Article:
On long flights and jet lags

I took my first 20+ hour long flight when I was 16 years old. Since then, I have been on countless long flights, traveling to 6 continents so far. The longest flight I have ever taken was 26 hours from Atlanta to Singapore. Having family in India, I go on the Atlanta – New Delhi route generally once a year. Often times, readers ask me, how I endure with those long flights, how do I kill time, and do I ever get jet lagged?

What to carry aboard?

To prepare for an upcoming long journey, I make sure I have a few basic essentials in my hand bag. A travel pillow, eye mask, Chapstick, hand lotion, mouth wash, and ear plugs are a must. I also carry a water bottle so I don’t have to call for the hostess every time my mouth is dry. To snack, I pack some dried fruits, nuts and granola bars. The high carb diet they serve on most airlines is not ideal for an inactive body, so I try not to eat most of what they serve. Its better to have a good meal before you get on the plane and munch on light snacks during the flight.

For entertainment, I carry a good book or two, fully charged IPad with magazines and books pre loaded on it, fully charged laptop and my IPhone (with my personal travel playlist) with double battery (called mophie) and noise cancellation ear buds. I also make a list of work related things I can do beforehand, such as reading and writing, so that I can be productive for at least as long as I have energy on the plane.

Eat, drink or sleep?

Many travelers tell me they drink lots of wine or pop in a pill so they can fall sleep for majority of the flight. My advice: you are setting yourself up for jet lag! The thin air on the plane makes your body dehydrate very quickly. If you drink alcohol, you will get a headache, probably a hangover, and not a relaxed sleep. Taking a sleeping pill will also make you very groggy after the flight. Most pills recommend you do not take them unless you can get a comfortable 8 hours of sleep. The economy seat is not an ideal place to sleep, and you will get disturbed frequently by babies crying, neighbors talking or your co passenger getting up to use the loo. So try to sleep “naturally” as much as you can.

Drink lots of water during your flight. If you must, have a glass of wine, but refrain from alcohol. I have not flown on any airline that pays particular attention to the dehydrating bodies of its passengers. Keep a bottle of water with you so you can sip on it whenever you are thirstry. I also add Vitamin C to my water to strengthen my immunity.

Skip every other meal served in air. During an 8-hour flight to Europe, the stewards will serve you 2 meals that would generally be bread loaded with cheese or pasta loaded with cheese. If you are flying 20 hours, you have barely moved around and are eating 4 high calorie meals. Many passengers eat on the plane purely out of boredom, that is why I recommend carrying healthy snacks. If you eat less during your journey, you will not feel the tight knots in your stomach once you arrive at your destination.

Is my time flying by?

Most airplanes are now equipped with personal television monitors and access to many music, movie, gaming and television channels. I encourage you to watch a movie or two during your flight, however don’t feel obligated to catch up on all the blockbusters you have missed out on. Just as at home, watching television can be quite addictive. Tell yourself you watch a movie and now it is bedtime.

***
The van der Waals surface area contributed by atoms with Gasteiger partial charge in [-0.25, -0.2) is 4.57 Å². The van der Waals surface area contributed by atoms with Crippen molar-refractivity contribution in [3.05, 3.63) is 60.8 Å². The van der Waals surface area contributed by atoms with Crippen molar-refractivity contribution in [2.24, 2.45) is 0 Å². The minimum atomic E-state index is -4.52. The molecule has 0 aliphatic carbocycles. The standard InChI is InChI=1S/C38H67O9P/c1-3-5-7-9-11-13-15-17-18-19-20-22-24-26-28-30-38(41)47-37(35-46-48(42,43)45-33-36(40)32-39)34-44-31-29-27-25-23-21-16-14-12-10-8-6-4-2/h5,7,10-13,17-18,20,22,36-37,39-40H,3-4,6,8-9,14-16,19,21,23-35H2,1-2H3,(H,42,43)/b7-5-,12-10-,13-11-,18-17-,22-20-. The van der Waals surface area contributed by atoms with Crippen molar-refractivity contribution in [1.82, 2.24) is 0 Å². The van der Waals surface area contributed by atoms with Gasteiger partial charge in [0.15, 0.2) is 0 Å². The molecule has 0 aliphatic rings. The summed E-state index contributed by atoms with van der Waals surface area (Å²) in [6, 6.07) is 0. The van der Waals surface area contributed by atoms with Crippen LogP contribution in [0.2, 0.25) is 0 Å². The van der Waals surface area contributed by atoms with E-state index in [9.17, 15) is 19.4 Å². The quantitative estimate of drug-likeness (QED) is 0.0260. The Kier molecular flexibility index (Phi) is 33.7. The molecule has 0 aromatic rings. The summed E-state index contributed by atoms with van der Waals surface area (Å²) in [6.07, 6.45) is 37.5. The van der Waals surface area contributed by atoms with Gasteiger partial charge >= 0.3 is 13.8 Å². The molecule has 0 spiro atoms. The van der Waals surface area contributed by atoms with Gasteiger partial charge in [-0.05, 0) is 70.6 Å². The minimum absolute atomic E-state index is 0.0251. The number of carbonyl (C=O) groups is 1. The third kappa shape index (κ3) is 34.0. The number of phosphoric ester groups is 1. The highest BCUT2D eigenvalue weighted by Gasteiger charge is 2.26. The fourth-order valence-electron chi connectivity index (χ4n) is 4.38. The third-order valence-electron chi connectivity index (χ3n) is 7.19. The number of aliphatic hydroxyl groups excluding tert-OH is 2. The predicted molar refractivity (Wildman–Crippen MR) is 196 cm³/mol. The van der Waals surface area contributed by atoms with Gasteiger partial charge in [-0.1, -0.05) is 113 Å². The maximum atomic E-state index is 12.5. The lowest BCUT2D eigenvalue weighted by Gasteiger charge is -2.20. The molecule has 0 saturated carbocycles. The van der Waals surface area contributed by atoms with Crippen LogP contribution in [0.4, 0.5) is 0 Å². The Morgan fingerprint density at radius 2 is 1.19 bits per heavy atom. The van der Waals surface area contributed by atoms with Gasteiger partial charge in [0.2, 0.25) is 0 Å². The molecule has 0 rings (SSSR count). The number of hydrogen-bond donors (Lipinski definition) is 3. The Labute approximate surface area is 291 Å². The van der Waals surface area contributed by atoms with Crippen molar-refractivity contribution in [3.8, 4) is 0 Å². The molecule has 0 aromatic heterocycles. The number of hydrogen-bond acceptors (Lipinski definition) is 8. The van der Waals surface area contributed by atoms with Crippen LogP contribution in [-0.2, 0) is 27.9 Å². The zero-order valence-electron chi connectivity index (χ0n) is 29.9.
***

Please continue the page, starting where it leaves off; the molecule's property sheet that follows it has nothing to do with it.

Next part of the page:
I like to keep myself entertained by mixing watching movies, reading books, magazines and listening to music. Even if you spend an hour on each of these activities, and sleep for a few others, you will see that the time would fly by.

If you are awake, I recommend you get up once every hour and take a stroll down the isle of the aircraft to get the blood flowing. Go to the alley in the back and stand by for a few minutes, stretching your neck, arms and legs. This will help ease the tiredness and body aches you can get as a result of sitting in coach.

What time is it?

Once you get off your plane and check in to your hotel, your first instinct would be to crash on the bed you suddenly have a deep appreciation for, and doze off till the next sunrise. After you take care of basic hygiene (brushing your teeth, taking a shower, changing clothes), lie down for a nap. Make sure you change your clock and set up an alarm. Give myself no more than 3 hours to nap, if at all you need to and depending on the time zone you have arrived in. If you are at 5pm or later, avoid taking a nap. You must get into the new time zone right away to avoid jet lag. 

Next, go out and breathe fresh air. It is amazing what sun and air can do for you. Even if you are tired and don’t feel adventurous enough to leave your room, take a walk around your hotel, visit a park nearby, and soak in the scenes of the new place.

They say it takes 1 day for your body to adjust for every hour of time change. That means you will feel comfortable with a 12 hour time change after about 12 days. For most people, the vacation may be over by then. The best way to get over jet lag is not thing about your “old time zone.” You are her now, in Hong Kong or New Delhi and this is your new life. Remind yourself to eat your meals on time, sleep in the night and follow your regular routine as soon as you hit the new ground. If you follow my advice, you will never feel jet lagged again in your life!

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Sucheta Rawal

Sucheta is an award winning food and travel writer, who has traveled to over 90 countries across 7 continents. She is also the founder and editor of 'Go Eat Give' and author of 'Beato Goes To' series of children's books on travel.